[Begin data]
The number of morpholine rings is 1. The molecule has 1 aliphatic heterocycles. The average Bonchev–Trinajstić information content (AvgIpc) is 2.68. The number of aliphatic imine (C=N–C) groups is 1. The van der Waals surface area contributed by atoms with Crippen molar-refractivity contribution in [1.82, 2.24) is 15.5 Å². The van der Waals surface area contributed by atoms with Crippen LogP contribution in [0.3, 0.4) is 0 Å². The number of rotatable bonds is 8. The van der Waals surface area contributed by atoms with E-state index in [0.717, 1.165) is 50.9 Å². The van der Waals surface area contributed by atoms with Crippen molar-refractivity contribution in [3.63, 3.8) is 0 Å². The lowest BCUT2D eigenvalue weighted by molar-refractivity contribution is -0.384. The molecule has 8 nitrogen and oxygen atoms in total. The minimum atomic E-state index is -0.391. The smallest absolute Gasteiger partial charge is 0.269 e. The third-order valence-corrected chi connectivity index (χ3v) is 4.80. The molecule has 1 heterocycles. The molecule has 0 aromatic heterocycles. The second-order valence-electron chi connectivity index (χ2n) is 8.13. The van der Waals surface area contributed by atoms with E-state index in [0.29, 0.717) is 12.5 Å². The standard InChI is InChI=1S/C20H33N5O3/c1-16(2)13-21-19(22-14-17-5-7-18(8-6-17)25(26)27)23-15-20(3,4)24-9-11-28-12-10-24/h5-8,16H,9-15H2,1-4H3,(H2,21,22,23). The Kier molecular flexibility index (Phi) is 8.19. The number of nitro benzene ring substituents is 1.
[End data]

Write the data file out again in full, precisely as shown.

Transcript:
The number of morpholine rings is 1. The molecule has 1 aliphatic heterocycles. The average Bonchev–Trinajstić information content (AvgIpc) is 2.68. The number of aliphatic imine (C=N–C) groups is 1. The van der Waals surface area contributed by atoms with Crippen molar-refractivity contribution in [1.82, 2.24) is 15.5 Å². The van der Waals surface area contributed by atoms with Crippen LogP contribution in [0.3, 0.4) is 0 Å². The number of rotatable bonds is 8. The van der Waals surface area contributed by atoms with E-state index in [0.717, 1.165) is 50.9 Å². The van der Waals surface area contributed by atoms with Crippen molar-refractivity contribution in [3.63, 3.8) is 0 Å². The lowest BCUT2D eigenvalue weighted by molar-refractivity contribution is -0.384. The molecule has 8 nitrogen and oxygen atoms in total. The minimum atomic E-state index is -0.391. The smallest absolute Gasteiger partial charge is 0.269 e. The third-order valence-corrected chi connectivity index (χ3v) is 4.80. The molecule has 1 heterocycles. The molecule has 0 aromatic heterocycles. The second-order valence-electron chi connectivity index (χ2n) is 8.13. The van der Waals surface area contributed by atoms with E-state index in [0.29, 0.717) is 12.5 Å². The standard InChI is InChI=1S/C20H33N5O3/c1-16(2)13-21-19(22-14-17-5-7-18(8-6-17)25(26)27)23-15-20(3,4)24-9-11-28-12-10-24/h5-8,16H,9-15H2,1-4H3,(H2,21,22,23). The Kier molecular flexibility index (Phi) is 8.19. The number of nitro benzene ring substituents is 1.